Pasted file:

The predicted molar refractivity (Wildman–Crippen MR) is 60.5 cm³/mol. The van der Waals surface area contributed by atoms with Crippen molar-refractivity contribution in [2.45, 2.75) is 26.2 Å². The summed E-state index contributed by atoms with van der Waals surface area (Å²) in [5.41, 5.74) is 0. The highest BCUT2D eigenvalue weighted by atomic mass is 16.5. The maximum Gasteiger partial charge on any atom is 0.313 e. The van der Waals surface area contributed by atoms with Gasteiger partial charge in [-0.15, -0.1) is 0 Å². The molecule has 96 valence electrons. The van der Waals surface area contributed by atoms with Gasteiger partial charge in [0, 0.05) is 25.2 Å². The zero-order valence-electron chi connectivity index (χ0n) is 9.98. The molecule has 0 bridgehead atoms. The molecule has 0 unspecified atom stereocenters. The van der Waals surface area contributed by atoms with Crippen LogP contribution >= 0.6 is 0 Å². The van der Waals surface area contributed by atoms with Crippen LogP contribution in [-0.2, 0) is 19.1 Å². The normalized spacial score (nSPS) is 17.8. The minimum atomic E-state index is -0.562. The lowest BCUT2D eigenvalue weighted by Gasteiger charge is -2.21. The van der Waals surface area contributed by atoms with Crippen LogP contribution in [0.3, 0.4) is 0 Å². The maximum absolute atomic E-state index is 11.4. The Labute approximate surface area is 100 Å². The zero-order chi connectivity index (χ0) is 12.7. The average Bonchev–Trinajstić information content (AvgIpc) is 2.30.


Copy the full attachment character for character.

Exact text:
The predicted molar refractivity (Wildman–Crippen MR) is 60.5 cm³/mol. The van der Waals surface area contributed by atoms with Crippen molar-refractivity contribution in [2.45, 2.75) is 26.2 Å². The summed E-state index contributed by atoms with van der Waals surface area (Å²) in [5.41, 5.74) is 0. The highest BCUT2D eigenvalue weighted by atomic mass is 16.5. The maximum Gasteiger partial charge on any atom is 0.313 e. The van der Waals surface area contributed by atoms with Gasteiger partial charge in [-0.15, -0.1) is 0 Å². The molecule has 96 valence electrons. The van der Waals surface area contributed by atoms with Gasteiger partial charge in [0, 0.05) is 25.2 Å². The zero-order valence-electron chi connectivity index (χ0n) is 9.98. The molecule has 0 bridgehead atoms. The molecule has 0 unspecified atom stereocenters. The van der Waals surface area contributed by atoms with Crippen LogP contribution >= 0.6 is 0 Å². The van der Waals surface area contributed by atoms with Crippen LogP contribution in [-0.2, 0) is 19.1 Å². The normalized spacial score (nSPS) is 17.8. The minimum atomic E-state index is -0.562. The lowest BCUT2D eigenvalue weighted by Gasteiger charge is -2.21. The van der Waals surface area contributed by atoms with Crippen LogP contribution in [0.3, 0.4) is 0 Å². The maximum absolute atomic E-state index is 11.4. The Labute approximate surface area is 100 Å². The zero-order chi connectivity index (χ0) is 12.7. The average Bonchev–Trinajstić information content (AvgIpc) is 2.30.